Starting next Silvester – New Year’s Eve – people in the German capital will no longer be able to set off fireworks in Schöneberg, around the Pallasstraße area, and at Hermannplatz in Neukölln, German media reported on Monday.
As The Local previously reported, while German law allows the private use of fireworks only for 48 hours surrounding New Year's Eve, in Berlin firecrackers may only be used from 6 pm on New Year's Eve to 7 am on New Year’s Day.
A ban is already in place around the area of the street called Straße des 17. Juni and Potsdamer Platz in Mitte, meaning there will be three prohibition zones in Berlin in total.
The planned crackdown is to due to unsafe “street battles” taking place in these areas, which are putting emergency service workers and members of the public at risk, reported local newspaper Tagesspiegel.
The move came as a nationwide debate on the private use of fireworks continues. Across Germany environmentalists have raised concerns about the air pollution, while others say it makes the streets unsafe.
Yet it is a long-standing tradition to welcome in the new year by letting off fireworks together and many Germans are protective of this ritual.
Attacks on emergency service staff
According to Geisel, 49 attacks on firefighters and 40 on police officers were recorded during the last New Year's Eve in the German capital. A total of 40 emergency service workers were injured. “Fortunately, none of them had to be hospitalized,” added Geisel.
In addition to the ban, extra police resources are to be put in place around the areas Alexanderplatz, Gropiusstadt, Südstern and the intersection Eberswalder-/Schönhauser Straße, which have also recently become known as ‘hotspots’.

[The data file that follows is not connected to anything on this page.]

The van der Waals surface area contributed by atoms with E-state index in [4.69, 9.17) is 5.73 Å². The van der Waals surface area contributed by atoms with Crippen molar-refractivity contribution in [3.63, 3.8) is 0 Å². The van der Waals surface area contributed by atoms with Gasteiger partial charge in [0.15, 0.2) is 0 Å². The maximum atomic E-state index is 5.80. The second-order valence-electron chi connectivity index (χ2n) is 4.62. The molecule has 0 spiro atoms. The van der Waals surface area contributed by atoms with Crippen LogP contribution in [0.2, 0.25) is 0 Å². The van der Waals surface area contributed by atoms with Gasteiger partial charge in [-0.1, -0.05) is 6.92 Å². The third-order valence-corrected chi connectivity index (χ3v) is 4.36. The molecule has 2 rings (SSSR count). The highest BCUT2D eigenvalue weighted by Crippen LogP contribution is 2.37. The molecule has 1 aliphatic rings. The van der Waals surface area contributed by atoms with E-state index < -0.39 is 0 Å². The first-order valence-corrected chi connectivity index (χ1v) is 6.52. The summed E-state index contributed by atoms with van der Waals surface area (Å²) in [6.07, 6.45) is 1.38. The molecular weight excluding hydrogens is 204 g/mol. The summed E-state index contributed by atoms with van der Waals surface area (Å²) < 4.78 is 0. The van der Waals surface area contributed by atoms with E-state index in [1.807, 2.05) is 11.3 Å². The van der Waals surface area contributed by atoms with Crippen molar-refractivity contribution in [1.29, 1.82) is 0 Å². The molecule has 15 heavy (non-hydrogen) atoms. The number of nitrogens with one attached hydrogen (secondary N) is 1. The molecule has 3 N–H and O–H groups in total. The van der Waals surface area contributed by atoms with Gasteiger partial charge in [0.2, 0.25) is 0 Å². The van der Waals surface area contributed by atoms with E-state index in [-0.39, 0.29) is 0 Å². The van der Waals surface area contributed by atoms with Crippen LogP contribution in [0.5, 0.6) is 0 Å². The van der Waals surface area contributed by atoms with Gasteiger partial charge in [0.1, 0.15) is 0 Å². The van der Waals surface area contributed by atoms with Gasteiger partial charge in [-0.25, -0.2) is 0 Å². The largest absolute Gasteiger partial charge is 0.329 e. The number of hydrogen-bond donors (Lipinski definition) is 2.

Geisel made the announcement at the SPD parliamentary group meeting in Rostock at the weekend.
He acknowledged that the previous preventative approach had failed. After around 100 people had clashed in a street battle on New Year’s Eve 2017 in Schöneberg, police had sought to speak to those talking part, telling them of the dangers.
However, those involved continued to meet up and let off fireworks at each other.
Complete ban not possible
The legal basis for the measure is the General Safety and Order Act. According to Section 55, orders can be issued “to avert dangers to public safety”.
However, Geisel said it wouldn’t be possible for a complete firework ban on the city. As well as being difficult to enforce, this would also require law changes at a federal level.
Geisel also rejected demands from the Greens to declare the entire area within the S-Bahn ring of the capital a firecracker prohibition zone on the basis that it would be too difficult to control and the city didn't have the resources.
Geisel said Berlin could not expect police support from other states in order to enforce this kind of ban.
Organized firework displays
SPD faction leader Raed Saleh welcomed Geisel's plans. “Dangerous fireworks at hotspots where the fire brigade and police no longer dare to go are not acceptable at all,” said Saleh.
Jörg Stroedter, deputy chairman of the SPD parliamentary group, said New Year’s Eve couldn’t continue in its current form.
Stroedter spoke out in favour of taking the long-term path of other major European cities such as Vienna or Paris, where private fireworks are banned in principle and organized firework displays by professionals are carried out instead. “This is a process that we are now pushing ahead with,” said Stroedter.
On Sunday, the SPD parliamentary group passed a resolution supporting Geisel's plans. On Thursday, the topic will be discussed in the Berlin House of Representatives.